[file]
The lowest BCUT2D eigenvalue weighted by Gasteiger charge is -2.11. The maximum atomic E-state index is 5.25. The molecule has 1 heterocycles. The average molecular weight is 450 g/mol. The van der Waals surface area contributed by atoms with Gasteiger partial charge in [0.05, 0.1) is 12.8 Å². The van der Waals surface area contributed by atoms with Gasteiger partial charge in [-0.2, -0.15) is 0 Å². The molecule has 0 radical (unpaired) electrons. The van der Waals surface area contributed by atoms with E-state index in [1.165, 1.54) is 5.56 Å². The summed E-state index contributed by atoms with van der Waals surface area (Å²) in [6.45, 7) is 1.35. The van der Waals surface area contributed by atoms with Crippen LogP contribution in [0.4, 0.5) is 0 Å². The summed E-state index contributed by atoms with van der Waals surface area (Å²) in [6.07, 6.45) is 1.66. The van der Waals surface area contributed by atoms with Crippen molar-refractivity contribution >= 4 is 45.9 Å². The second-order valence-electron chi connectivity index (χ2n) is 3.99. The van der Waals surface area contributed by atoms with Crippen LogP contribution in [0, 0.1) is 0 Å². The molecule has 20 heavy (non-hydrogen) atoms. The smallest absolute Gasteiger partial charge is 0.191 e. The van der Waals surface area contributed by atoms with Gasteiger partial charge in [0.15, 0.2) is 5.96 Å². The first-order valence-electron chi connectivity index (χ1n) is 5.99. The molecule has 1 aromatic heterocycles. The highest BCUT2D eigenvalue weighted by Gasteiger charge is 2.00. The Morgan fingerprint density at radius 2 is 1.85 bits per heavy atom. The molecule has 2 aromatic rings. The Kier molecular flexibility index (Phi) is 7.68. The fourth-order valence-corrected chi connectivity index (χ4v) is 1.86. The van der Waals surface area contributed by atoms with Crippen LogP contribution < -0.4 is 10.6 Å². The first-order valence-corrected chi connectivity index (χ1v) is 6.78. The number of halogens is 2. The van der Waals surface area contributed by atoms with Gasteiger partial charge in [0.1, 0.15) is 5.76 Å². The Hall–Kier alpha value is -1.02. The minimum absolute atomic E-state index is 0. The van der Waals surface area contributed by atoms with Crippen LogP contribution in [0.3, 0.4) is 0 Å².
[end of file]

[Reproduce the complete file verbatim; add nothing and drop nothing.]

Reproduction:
The lowest BCUT2D eigenvalue weighted by Gasteiger charge is -2.11. The maximum atomic E-state index is 5.25. The molecule has 1 heterocycles. The average molecular weight is 450 g/mol. The van der Waals surface area contributed by atoms with Gasteiger partial charge in [0.05, 0.1) is 12.8 Å². The van der Waals surface area contributed by atoms with Gasteiger partial charge in [-0.2, -0.15) is 0 Å². The molecule has 0 radical (unpaired) electrons. The van der Waals surface area contributed by atoms with E-state index in [1.165, 1.54) is 5.56 Å². The summed E-state index contributed by atoms with van der Waals surface area (Å²) in [6.45, 7) is 1.35. The van der Waals surface area contributed by atoms with Crippen LogP contribution in [0.4, 0.5) is 0 Å². The summed E-state index contributed by atoms with van der Waals surface area (Å²) in [6.07, 6.45) is 1.66. The van der Waals surface area contributed by atoms with Crippen molar-refractivity contribution >= 4 is 45.9 Å². The second-order valence-electron chi connectivity index (χ2n) is 3.99. The van der Waals surface area contributed by atoms with Crippen LogP contribution in [0, 0.1) is 0 Å². The molecule has 20 heavy (non-hydrogen) atoms. The smallest absolute Gasteiger partial charge is 0.191 e. The van der Waals surface area contributed by atoms with Gasteiger partial charge in [0.15, 0.2) is 5.96 Å². The first-order valence-electron chi connectivity index (χ1n) is 5.99. The molecule has 1 aromatic heterocycles. The highest BCUT2D eigenvalue weighted by Gasteiger charge is 2.00. The Morgan fingerprint density at radius 2 is 1.85 bits per heavy atom. The molecule has 2 aromatic rings. The Kier molecular flexibility index (Phi) is 7.68. The fourth-order valence-corrected chi connectivity index (χ4v) is 1.86. The van der Waals surface area contributed by atoms with Crippen LogP contribution < -0.4 is 10.6 Å². The first-order valence-corrected chi connectivity index (χ1v) is 6.78. The number of halogens is 2. The van der Waals surface area contributed by atoms with Gasteiger partial charge in [0.1, 0.15) is 5.76 Å². The Hall–Kier alpha value is -1.02. The minimum absolute atomic E-state index is 0. The van der Waals surface area contributed by atoms with Crippen LogP contribution in [0.3, 0.4) is 0 Å².